I dealt with this and other questions pertaining to Georgian-Abkhazian relations in my first publication on this topic (namely ‘Abkhazia: a problem of identity and ownership’ in Central Asian Survey, 1993) and have had occasion to return to it numerous times over subsequent years, culminating in my monograph (Discordant Neighbours: a Re-assessment of the Georgian-Abkhazian and Georgian-South Ossetian Conflicts, Brill, 2013). But in view of the fact that in a posting entitled Putin offers alternative ‘historic facts’ on how Georgia ‘occupied’ Tskhinvali, Abkhazia regions (dated 10 July 2019 and available at readers are presented with a restatement of the deliberate traducing of Abkhazian history in the words ‘The arrival and settling of North Caucasian tribes on Georgian territory started in the 15th -17th centuries. One of such tribes made a settlement in the Abkhazia region as they faced problems in the North Caucasus’, it is clear that absolutely nothing has been learned by many (?most, ?all) on the Georgian side. And, as has been said many times, those who fail to learn the lessons of history are fated to repeat the same mistakes. Therefore, I judge it fully appropriate to restate the FACTS on today’s 30th anniversary of the killings in Abkhazia on 15 July 1989 by presenting immediately below two passages from my 2013 book.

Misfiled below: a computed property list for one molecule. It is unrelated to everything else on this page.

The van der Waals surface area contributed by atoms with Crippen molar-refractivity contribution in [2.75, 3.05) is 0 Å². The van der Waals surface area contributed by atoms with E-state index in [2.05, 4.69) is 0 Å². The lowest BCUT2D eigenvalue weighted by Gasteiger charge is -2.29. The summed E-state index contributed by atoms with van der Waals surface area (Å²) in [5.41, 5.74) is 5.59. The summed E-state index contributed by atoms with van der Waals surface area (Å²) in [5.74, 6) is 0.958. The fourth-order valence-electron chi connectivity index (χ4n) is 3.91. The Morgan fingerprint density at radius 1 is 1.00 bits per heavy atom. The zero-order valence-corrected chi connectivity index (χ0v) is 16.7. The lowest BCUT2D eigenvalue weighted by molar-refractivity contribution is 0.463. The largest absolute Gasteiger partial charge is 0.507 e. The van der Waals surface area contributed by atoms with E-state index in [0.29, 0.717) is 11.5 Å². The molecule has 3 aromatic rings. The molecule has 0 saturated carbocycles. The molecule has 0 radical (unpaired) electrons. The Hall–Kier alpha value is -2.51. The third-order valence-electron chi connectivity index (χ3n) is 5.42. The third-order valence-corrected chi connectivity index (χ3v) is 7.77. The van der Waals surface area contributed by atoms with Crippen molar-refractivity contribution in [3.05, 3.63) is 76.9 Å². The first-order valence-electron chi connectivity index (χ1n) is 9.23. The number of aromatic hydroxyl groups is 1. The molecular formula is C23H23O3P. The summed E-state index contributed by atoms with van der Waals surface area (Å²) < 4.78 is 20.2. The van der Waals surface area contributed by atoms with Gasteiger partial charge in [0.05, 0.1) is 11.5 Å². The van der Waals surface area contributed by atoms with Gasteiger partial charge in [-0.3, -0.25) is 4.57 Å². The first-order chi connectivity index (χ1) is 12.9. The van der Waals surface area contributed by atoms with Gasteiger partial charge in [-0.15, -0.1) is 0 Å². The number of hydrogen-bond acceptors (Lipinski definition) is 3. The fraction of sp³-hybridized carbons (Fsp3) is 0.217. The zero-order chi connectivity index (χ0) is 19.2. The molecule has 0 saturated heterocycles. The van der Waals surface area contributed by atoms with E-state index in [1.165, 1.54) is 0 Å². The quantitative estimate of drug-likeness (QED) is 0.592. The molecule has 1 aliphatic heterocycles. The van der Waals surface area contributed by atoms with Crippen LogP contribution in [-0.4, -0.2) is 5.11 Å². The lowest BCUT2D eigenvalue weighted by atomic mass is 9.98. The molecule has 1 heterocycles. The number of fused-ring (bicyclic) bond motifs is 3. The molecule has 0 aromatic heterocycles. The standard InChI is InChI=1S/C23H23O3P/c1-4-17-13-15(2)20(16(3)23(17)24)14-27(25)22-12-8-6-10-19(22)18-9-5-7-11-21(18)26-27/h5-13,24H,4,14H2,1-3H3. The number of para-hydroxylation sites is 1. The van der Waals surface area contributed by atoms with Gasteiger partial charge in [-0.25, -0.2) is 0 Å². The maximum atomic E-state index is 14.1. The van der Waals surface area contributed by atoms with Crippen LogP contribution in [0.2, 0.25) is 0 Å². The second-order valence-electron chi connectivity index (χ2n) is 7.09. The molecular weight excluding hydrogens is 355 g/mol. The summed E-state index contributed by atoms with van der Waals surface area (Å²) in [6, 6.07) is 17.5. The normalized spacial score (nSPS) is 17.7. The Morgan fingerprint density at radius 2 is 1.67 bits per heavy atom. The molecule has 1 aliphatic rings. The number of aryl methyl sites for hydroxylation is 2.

The full article in PDF can be downloaded by clicking here.





Articles & Opinion


Abkhaz World

Follow Us